When closed the display sits very flush with the body, with a slight lip in the lower right to make rotating it (which also serves as the power switch) easy, even with gloves. Beneath the display are the joystick and record buttons in their own small panel – their surround is rubberized while the rest of the device is high-quality plastic.

On the base of the device is a USB-C socket which plugs into the various adapters that extend the length of the handle. You can use it without, though you'll want dainty hands. In the standard kit you get a light "grip," – basically a 1-inch cube – and at the base of this is a tripod thread. It also has a USB-C socket on the front so it doesn't block the USB connection if needed. (It can also be used as a webcam via this connection, at up to 4K 30fps or 1080p 60fps.)

You can use the device without any grip, but bigger hands might struggle (Image credit: Future)

The 950mAh Battery Handle is a little longer (and, of course, somewhat heavier), but does offer more than the standard 166 minutes. The device and battery grip can both take a fast charge, so get up to 80% in a matter of minutes. Both adapters connect with claw-like locks at the sides and come off with a press of a central button.

The flexibility is not limited to the base. Despite being on a gimbal the lens has magnets so the camera can accept ND filters or a wide-angle lens adapter. There is also the option, like the Pocket 2, of an Expansion Adapter for wearing the device.

Handling the Pocket 3 with the battery grip and the tripod screwed into the base. (Image credit: Future)

In summary, we're looking at a consistently-designed and very flexible system. Control comes through the joystick/button and record button or via the phone app which is also reasonably logical – swipe in from the sides of the display to bring up various menus. The camera will insist on being paired with the Mimo app early in its life, but that is a handy tool (and essential for streaming).

DJI Osmo Pocket 3: Performance

If you've used the Pocket 2, you'll know that the compact display was an issue; the new rotating 2-inch screen solves this for all but the biggest of fingers, though I honestly found one of the signature features genuinely difficult to get my head around – the rotating screen/switch.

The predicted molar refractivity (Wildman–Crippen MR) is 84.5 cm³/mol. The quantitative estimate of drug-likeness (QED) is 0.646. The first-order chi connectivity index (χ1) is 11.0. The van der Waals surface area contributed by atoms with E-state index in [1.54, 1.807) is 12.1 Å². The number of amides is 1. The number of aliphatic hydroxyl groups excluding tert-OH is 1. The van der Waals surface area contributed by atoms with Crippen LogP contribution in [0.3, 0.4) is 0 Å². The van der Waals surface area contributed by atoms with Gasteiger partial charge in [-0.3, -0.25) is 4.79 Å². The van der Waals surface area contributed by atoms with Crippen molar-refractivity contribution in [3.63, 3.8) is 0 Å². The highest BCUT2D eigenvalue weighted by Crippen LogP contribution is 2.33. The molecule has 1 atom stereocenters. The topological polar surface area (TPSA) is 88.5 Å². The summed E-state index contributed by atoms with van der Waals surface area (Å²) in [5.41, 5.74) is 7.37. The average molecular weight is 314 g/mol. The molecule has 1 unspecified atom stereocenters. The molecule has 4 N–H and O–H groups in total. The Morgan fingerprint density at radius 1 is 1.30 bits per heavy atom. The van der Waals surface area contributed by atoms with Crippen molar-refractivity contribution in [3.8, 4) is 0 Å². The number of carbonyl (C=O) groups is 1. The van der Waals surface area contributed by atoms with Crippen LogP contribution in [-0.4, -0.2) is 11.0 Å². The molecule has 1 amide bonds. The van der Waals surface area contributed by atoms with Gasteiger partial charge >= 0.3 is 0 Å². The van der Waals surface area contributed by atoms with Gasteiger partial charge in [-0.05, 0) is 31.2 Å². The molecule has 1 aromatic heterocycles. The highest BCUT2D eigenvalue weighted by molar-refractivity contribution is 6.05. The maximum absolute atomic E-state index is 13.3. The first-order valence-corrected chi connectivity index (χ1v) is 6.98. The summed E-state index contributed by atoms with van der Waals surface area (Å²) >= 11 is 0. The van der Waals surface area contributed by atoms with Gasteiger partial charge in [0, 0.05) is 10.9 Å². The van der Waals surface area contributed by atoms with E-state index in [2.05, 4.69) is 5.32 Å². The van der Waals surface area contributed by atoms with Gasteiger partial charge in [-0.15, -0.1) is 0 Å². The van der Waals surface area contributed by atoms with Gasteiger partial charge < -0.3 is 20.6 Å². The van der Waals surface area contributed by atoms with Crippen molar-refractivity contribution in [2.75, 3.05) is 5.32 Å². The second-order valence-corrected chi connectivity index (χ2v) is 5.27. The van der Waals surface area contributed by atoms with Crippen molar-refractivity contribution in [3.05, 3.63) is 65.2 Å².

Rotate the display to horizontal, and on comes the camera. Rotate it back to vertical and – within 2 seconds – it powers down, unless that is, you can get your finger to the 'Continue' button in time. Actually switching to vertical shooting is done (by default) through the menu which you swipe down from the top of the display which doesn't seem obvious, especially for vertical shooters. Though you can make it automatic, you'll still need to dissuade the camera from switching off (all of which is a long-winded way of saying that switching the camera on for the 3K vertical shooting mode is 'click, click, tap' not 'click').

Still, it only takes a few moments to get shooting, and given the range of functions to explore the organization is logical – swipe pages in from the side of the display. It'll certainly be familiar to those used to DJI's touchscreen Osmo Action camera series. It is also an interface which smacks of experience; features like 'start on switch on' are available as options, and you can choose the preferred gimbal startup direction (selfie or away). The device, in other words, can be tailored to your needs and the software understands that people have a variety of uses for this flexible device.

The Mic 2 is excellent too, and we saw 32-bit float was an option in the settings (the mic has 8GB storage on board). It records audio as a track into the video and as separate audio files on the mic for editing, and it is genuinely difficult to get it to clip in 32-bit mode.

(Image credit: Future)

DJI Osmo Pocket 3: Camera Performance

I tried the device in light and dark, indoors and out, though I have to be fair, I was testing in the UK so not in much sun! That would have been a challenge for the older model (or pretty much any action camera), but the 1-inch sensor makes light work.

The subject tracking is quick to select a subject and holds onto it well; the all-pixel focussing is very quick and in the sample video, you'll see a clip of my son trying to trick the camera tracking on a cloudy day. It nevertheless follows him quickly with only the briefest of lags. (The focus does have trouble once he gets closer to it than the 20cm focal range.)

It's difficult to express how much better the ActuveTrack 6.0 is than ActiveTrack 3.0 (in the DJI Pocket 2), but the easiest way to put it is that the older model looked, well, a bit robotic whereas for the most part this is smooth and natural. It's not perfect, especially with obstacles, but it is surprisingly reliable.